seeds, less viable seeds, weaker
-soil fertility
*less nutrient gain, less starch
storage, slower growth from snow
(problems of growing season), less
Engelmann Spruce (Picea Engelmanni)
• Not limited by snowpack determined
growing season..
-water? Yes, but can still set seeds..
• Greatest mortality occurs during
seedling life stage
• Survival of seedling critical
Stress factors for seedlings
• Water availability
-in unusually dry year (not much winter
snowfall) no seedlings emerged-1st time in 16
years (Johnson et al, 2004)
-multiyear study-most seedlings emerged in
wettest year (Germino et al, 2001)
-measure of seedling water potentials
*lowest levels of photosynthesis when
lowest water potentials (Johnson et al,
Stress cont…
The problem of low temperature photoinhibition
• Photoinhibition= low levels of photosynthesis
Low night temperatures + high light exposure
• High sky exposure= lots of heat lost to night sky=low leaf
temperature=frost formation=stomate damage.
• Next day high light=rapid warming, can’t adjust=respiration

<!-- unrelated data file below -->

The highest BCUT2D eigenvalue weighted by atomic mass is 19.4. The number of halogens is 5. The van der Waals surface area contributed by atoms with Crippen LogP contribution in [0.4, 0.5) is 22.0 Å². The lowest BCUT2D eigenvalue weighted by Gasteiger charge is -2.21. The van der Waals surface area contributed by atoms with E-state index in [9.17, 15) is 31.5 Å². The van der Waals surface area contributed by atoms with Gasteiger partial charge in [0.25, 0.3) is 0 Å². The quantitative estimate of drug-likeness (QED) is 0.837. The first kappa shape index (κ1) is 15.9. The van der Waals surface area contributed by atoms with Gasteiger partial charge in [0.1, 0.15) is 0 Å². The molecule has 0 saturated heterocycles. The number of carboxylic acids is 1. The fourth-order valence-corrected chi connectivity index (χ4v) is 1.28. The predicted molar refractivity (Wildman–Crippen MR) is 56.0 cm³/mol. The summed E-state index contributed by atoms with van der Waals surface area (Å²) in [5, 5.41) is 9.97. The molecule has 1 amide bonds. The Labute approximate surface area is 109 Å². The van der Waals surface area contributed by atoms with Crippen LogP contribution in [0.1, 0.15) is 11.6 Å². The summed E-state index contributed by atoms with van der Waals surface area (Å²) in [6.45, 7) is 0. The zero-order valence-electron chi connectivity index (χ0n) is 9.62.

>>photosynthesis (Germino & Smith 1999)
• Coupling of effects means reduced photosynthesis.
-restricted carbohydrate and energy gain, don’t form good
roots=more water stress=chance of survival decreases
(Johnson et al, 2004)
Seedling survival tactics
• Tree islands
-seedling density decreases farther from
tree islands
*reduces sky exposure (insulation/less
light), convective heat gain = less
photoinhibition (Germino et al, 2001)
• Grass cover
-90% survival rate
*same protection as from trees
(Germino et al, 2001)
Survival cont..
• Crown architecture
-needles inclined from horizontal
*decreases sky exposure
* heat dissipation between needlesgradual warming in day, slower cooling at night
(Germino & Smith, 1999)
• Habitats with water retention
-high % new seedlings found on moss layers
and fallen logs (Johnson et al, 2004)
Yep, still goin’…..
• Ribbon forests
-Seedlings establish selves on leeward side
*more water available
*protection from high light and low
temps. (Marchand, 1996)
Conclusions of ES seedlings
• Stresses-#1 water availablity (if low, extremely low levels of
photosynthesis, dessication, death)
-High sky exposure=low night temps & high day light
levels=photoinhibition= plant growth decreased (bad